We are big on research informing our decisions. We have a UX researcher on staff that runs down all sorts of data for us. Learning all about penguins was no different.
We had usage rules for Tucker — he wasn’t allowed to speak. We didn’t want a Clippy situation and penguins don’t have a very nice voice. His hair always points to the right. However, once he became a character with a house and an office and a car, we got to augment his personality. He drives a Smart car, he likes to listen to classic techno, specifically Sandstorm by Darude. He has a full and vibrant life, and loves working with kids.
We learned all about penguins. Emperor penguins are BIG! Standing almost 4 feet tall.
Penguins can get covid.
Penguins just eat fish. We did add an orange and a canned drink to his cafeteria picture, but penguins shouldn’t really eat oranges (or energy drinks, probably). One person on the client team suggested that someone seated next to him in the illustration is pinching her nose.
To keep Tucker moving along we created a character sheet using components in Sketch (and later migrated it to Figma). With a click of a button you can change Tucker’s facial expression, flipper position, and add some accoutrements.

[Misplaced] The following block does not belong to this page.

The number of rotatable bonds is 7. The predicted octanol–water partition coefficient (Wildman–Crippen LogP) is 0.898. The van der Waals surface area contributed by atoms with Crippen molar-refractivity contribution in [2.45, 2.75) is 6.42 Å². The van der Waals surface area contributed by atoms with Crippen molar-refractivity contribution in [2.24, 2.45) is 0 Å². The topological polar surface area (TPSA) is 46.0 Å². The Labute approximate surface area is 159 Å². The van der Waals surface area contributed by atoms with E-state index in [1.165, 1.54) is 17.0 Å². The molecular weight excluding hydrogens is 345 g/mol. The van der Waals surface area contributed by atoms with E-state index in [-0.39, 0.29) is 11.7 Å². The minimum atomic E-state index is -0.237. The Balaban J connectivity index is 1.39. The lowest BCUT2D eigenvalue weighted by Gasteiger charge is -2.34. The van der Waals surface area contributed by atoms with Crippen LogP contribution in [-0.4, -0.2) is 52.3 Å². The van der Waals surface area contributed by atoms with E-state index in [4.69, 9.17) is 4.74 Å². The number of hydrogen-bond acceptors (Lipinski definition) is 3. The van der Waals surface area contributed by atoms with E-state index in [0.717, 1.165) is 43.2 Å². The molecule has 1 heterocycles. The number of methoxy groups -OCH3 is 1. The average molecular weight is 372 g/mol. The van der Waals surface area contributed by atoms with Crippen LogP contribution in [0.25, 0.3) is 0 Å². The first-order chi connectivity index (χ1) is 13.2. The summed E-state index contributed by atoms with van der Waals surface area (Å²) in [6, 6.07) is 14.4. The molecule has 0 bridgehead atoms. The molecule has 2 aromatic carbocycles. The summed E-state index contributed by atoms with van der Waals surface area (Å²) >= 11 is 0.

Having a character illustration system allowed us to do a quick animation for the client’s winter newsletter.
The book is only available through Procare Software, although it has an ISBN number if they ever want to sell it through bookstores. The client used it in a sign-up giveaway for The Business of Childcare Conference and other events.
We were able to give copies to the children who were our inspiration, and have fun conversations with their parents.
We also took the whole team to meet real penguins and share our book with them. We learned even more about penguins—like the fact that they are heavy dense little dudes. A gentoo penguin stands 30 inches tall and weighs about 30 pounds!
Want to see the book for yourself?
Thank you so much to the entire project team:
Anchor & Alpine Team
Printed in Salt Lake City at Seagull Printing with Rhyan Adams.
Do you have a bizarre creative project that you need a solid team for?
Let’s connect and see if we can create something memorable and fun for your brand.